Looks: 5/5

When it comes to cool-looking guns, this thing hits the mark. Compact and tactical looking is always a good look with guns. The MCX Rattler looks like something a bodyguard in a movie would use to take out any would-be bad guys.

Customization: 5/5

Things to consider with the AR Pistol is the lack of furniture you can put up on the handguard. Due to some tricky ATF rules, you must be sure it doesn’t have any vertical foregrips, which obviously would be nice considering how short the handguard is (No fault to the gun). Suppressors, slings, optics, grips, and lights are all able to be attached. This thing still has some ability to be unique for every owner.

Bang for the Buck: 3/5

You’re going to need to hand over a pretty penny for this gun. Coming in at over $2,400 the price tag is not for the faint of heart.

at Gunprime

Prices accurate at time of writing

Prices accurate at time of writing

Available Coupons

Overall: 4/5

The MCX Rattler runs reliably on supersonic ammo every time and is a great defense weapon you can take anywhere. This is a super fun gun that packs a punch and looks cool too.


The MCX Rattler is still an absolutely fantastic gun when shooting supersonic ammo. It is small, and concealable in any standard backpack.

Not to mention, it packs a punch with a 30-round magazine that can reach out to a couple of hundred yards. Plus, it just looks really cool.

Just make sure you pay attention to what ammunition you purchase and feed it if you are not running it suppressed.

at Gunprime

Prices accurate at time of writing

Prices accurate at time of writing

Available Coupons

What do you think of the Sig Sauer MCX Rattler PCB? Be sure to let us know in the comments below. Want more .300 BLK in your life? Check out our list of the Best Uppers & Ammo for both .300 BLK and 5.56 NATO.

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19 Leave a Reply

  • Commenter Avatar
    Josh B

    That is so stupid !!! Subsonic rounds are not meant to be fired in any 300 blackout weapon without a suppressor attached. The subsonic rounds need the extra back pressure from a suppressor to cycle reliably in ANY 300 BLK. What a stupid review. Sorry man but you need to go learn some more things about guns apparently before you review guns and put out bad information.

    April 29, 2023 6:42 am
  • Commenter Avatar
    Ryan Wolfe

    Kinda silly to give it 3/5 reliability for not cycling subs without a suppressor. This is pretty normal, and not really an issue for reasonable people. Why would you be using subs without a can for self defense in the first place?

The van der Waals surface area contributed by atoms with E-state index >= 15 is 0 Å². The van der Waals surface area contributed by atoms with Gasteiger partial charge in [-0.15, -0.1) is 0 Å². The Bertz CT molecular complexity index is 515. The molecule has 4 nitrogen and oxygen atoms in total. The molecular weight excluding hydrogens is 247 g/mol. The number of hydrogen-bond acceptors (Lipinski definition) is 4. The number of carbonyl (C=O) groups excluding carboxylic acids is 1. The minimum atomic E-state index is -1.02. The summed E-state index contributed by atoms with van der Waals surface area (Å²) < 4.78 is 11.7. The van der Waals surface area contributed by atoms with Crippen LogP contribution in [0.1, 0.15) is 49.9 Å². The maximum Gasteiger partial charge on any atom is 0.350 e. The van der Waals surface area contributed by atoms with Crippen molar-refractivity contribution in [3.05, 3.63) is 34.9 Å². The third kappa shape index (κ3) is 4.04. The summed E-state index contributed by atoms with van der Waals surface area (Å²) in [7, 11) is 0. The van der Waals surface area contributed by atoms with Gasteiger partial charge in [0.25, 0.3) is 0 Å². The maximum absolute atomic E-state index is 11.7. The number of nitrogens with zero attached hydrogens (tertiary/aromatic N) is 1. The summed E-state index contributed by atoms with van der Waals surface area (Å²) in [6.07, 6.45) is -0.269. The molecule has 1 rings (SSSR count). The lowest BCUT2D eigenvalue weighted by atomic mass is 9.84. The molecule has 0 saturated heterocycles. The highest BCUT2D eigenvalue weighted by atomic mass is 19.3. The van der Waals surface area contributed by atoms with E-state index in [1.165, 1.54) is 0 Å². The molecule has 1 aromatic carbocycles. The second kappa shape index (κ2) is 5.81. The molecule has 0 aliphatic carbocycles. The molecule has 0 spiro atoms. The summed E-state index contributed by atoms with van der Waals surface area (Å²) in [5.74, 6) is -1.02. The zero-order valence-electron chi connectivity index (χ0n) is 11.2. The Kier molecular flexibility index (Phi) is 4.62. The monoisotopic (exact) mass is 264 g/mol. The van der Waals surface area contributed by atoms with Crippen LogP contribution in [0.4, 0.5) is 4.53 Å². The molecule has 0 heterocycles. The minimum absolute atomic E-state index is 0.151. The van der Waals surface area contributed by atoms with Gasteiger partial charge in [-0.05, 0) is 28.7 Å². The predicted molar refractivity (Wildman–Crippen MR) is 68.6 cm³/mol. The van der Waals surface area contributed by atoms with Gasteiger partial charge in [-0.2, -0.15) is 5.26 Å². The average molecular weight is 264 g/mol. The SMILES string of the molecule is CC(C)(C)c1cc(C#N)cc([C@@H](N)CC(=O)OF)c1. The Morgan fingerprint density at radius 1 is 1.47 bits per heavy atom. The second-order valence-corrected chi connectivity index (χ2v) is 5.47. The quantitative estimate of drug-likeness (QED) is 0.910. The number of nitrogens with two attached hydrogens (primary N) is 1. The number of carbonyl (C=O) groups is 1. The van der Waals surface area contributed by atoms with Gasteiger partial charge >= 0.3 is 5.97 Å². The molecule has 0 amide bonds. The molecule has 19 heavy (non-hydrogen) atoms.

June 19, 2022 4:18 pm
    • Commenter Avatar
      Josh B

      Exactly what I thought too!

      April 29, 2023 6:43 am
  • Commenter Avatar

    Now we want a review on that sweet CUCV in the background!

    March 15, 2022 2:00 pm
  • Commenter Avatar
    Dennis Baillie

    I did see a very short mention of the Maxim in a 2021 .300 blk out comparison. While it was a very positive mention, not a lot of pics, ballistic details or other info.

    March 11, 2022 7:41 pm
  • Commenter Avatar
    Dennis Baillie

    You guys have done other short bbl. .300 BLK Out. I’ve been waiting almost 2 years for a review on the Maxim Defense .300. Did I miss something, or is there a reason you aren’t covering that one?

    March 11, 2022 7:20 pm
    • Commenter Avatar
      Jacki Billings, Editor

      We cover what we can get. So if we haven't reviewed it, it means that we haven't had the opportunity to have hands-on time with it. But we're steadily getting guns in so keep your eyes peeled. Thanks for reading!

      March 14, 2022 5:56 am
  • Commenter Avatar

    300 blackout has no real purpose other than being a cool range toy. Shoot 9mm subs and get a shorty krink. The amount saved on ammo will quickly surpass the cost of 2 firearms.

    I think my DDM4 PDW 300 blk is cool but I should never have gotten into this ridiculous hyped catridge. My 147grain 9mms are far quieter and cost 1/4 as much as 300 blk subs.

    March 11, 2022 12:27 pm
    • Commenter Avatar

      That argument would be a waste of time with a socom operator though I can see why a civilian wouldn't quite get it, we don't much care for the 9mm either being the 45.cal is usually 1 and done! Just keep shooting, 2nd amdt. For Ever!
      Comanche out!!!%

      February 26, 2023 7:03 pm
  • Commenter Avatar
    Mr. Mark

    I don't get it? I already have a 50 yard "backpack" gun (Glock .40 S&W) that cost a whole lot less. Now if you had shown us what this gun can do at 100+ yards it might make a little more sense. Still...$2400.00?

    March 11, 2022 9:10 am
  • Commenter Avatar
    j kyzer


    March 11, 2022 4:40 am
  • Commenter Avatar

    Where is the buffer tube?

    March 11, 2022 4:27 am
    • Commenter Avatar

      It's piston-driven. No buffer tube.

      March 11, 2022 10:45 am
  • Commenter Avatar
    John Glass

    Kind of looks like you're shouldering that brace?

    March 11, 2022 2:18 am
  • Commenter Avatar
    Tho.mas IVAN

    CORRECTION: Pistol, not rifle.

    March 10, 2022 5:58 pm
  • Commenter Avatar

    Not for that price - for a backpack gun?

    March 10, 2022 4:46 pm
  • Commenter Avatar

    How long has your suppressor been in ATF jail? I'm 12 mos since they cashed my stamp, and 14 months overall. I have a squeaky clean record. Insane.

    March 10, 2022 4:37 pm
  • Commenter Avatar
    Lyndon B Jernigan

    $2400 for a "backpack gun.?!?!" I mean, c'mon. That's a couple of tanks of gas. Love a Sig, but that gun isn't worth $2400.

    Do yourself a favor. Buy a Stribog and donate the cash you saved to an international relief organisation.

    March 10, 2022 3:47 pm
    • Commenter Avatar
      Karl Tang

      I'll buy it only if it's 1600ish tbh.

      March 10, 2022 3:58 pm